•  1
    Teoria etica e intuizioni in un mondo in frantumi
    Società Degli Individui 39 44-60. 2010.
    Il cambiamento climatico presenta caratteristiche inedite che mettono in discussione il pensiero morale cui siamo abituati. In questo saggio, si ricostruiscono le modifiche che sarebbero necessarie per pensare le questioni morali poste dalla prospettiva di un mondo che subisca gli effetti del cambiamento climatico: si potrebbe trattare di un mondo in frantumi, dove non ci sono piů le condizioni minime di benessere, e le nozioni cui siamo abituati - come certi diritti o l'ideale dell'eguaglianza …Read more
  •  20
    Charting just futures for Aotearoa New Zealand: philosophy for and beyond the Covid-19 pandemic
    with Sophia Enright, Marco Grix, Ushana Jayasuriya, Tēvita O. Ka‘ili, Adriana M. Lear, 'Aisea N. Matthew Māhina, 'Ōkusitino Māhina, John Matthewson, Andrew Moore, Emily C. Parke, Vanessa Schouten, and Krushil Watene
    Journal of the Royal Society of New Zealand. forthcoming.
    The global pandemic needs to mark a turning point for the peoples of Aotearoa New Zealand. How can we make sure that our culturally diverse nation charts an equitable and sustainable path through and beyond this new world? In a less affluent future, how can we ensure that all New Zealanders have fair access to opportunities? One challenge is to preserve the sense of common purpose so critical to protecting each other in the face of Covid-19. How can we centre what we have learnt about resilience…Read more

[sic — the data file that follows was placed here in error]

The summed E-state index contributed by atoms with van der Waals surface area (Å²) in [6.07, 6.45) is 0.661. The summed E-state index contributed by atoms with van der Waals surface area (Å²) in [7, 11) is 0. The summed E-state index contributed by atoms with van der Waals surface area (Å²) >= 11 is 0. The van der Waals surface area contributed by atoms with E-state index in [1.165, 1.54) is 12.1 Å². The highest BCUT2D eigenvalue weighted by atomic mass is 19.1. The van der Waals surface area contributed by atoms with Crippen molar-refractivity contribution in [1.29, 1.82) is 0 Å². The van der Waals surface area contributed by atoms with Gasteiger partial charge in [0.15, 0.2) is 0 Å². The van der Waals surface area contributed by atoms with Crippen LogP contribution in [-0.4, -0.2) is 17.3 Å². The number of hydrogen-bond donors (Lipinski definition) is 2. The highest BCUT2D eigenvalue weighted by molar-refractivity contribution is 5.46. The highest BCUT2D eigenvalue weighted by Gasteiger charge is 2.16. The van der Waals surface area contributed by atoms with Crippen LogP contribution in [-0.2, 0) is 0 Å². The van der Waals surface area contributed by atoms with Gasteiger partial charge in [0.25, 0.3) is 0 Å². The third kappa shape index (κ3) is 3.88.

• Utilitarianism
    Cambridge University Press. 2019.
    Moral theories can be distinguished, not only by the answers they give, but also by the questions they ask. Utilitarianism's central commitment is to the promotion of well-being, impartially considered. This commitment shapes utilitarianism in a number of ways. If scarce resources should be directed where they will best promote well-being, and if theoretical attention is a scarce resource, then moral theorists should focus on topics that are most important to the future promotion of well-being. …Read more
  •  8
    Tim Mulgan asks whether the universe could have a non-human-centred purpose.
  •  30
    Corporate Agency and Possible Futures
    Journal of Business Ethics 154 (4): 901-916. 2018.
    We need an account of corporate agency that is temporally robust – one that will help future people to cope with challenges posed by corporate groups in a range of credible futures. In particular, we need to bequeath moral resources that enable future people to avoid futures dominated by corporate groups that have no regard for human beings. This paper asks how future philosophers living in broken or digital futures might re-imagine contemporary debates about corporate agency. It argues that the…Read more
  •  17
    The Happiness Philosophers: The Lives and Works of the Great Utilitarians by Bart Schultz
    Journal of the History of Philosophy 56 (1): 179-180. 2018.
    Bart Schultz's fascinating study weaves together the lives and works of the four founders of classical utilitarianism—William Godwin, Jeremy Bentham, John Stuart Mill, and Henry Sidgwick—challenging historical interpretations and opening exciting new possibilities for contemporary moral and political philosophy. Schultz reminds us that the founders of utilitarianism were not lifeless proponents of a simplistic theory, but rounded individuals in whose hands the utilitarian project ranged widely o…Read more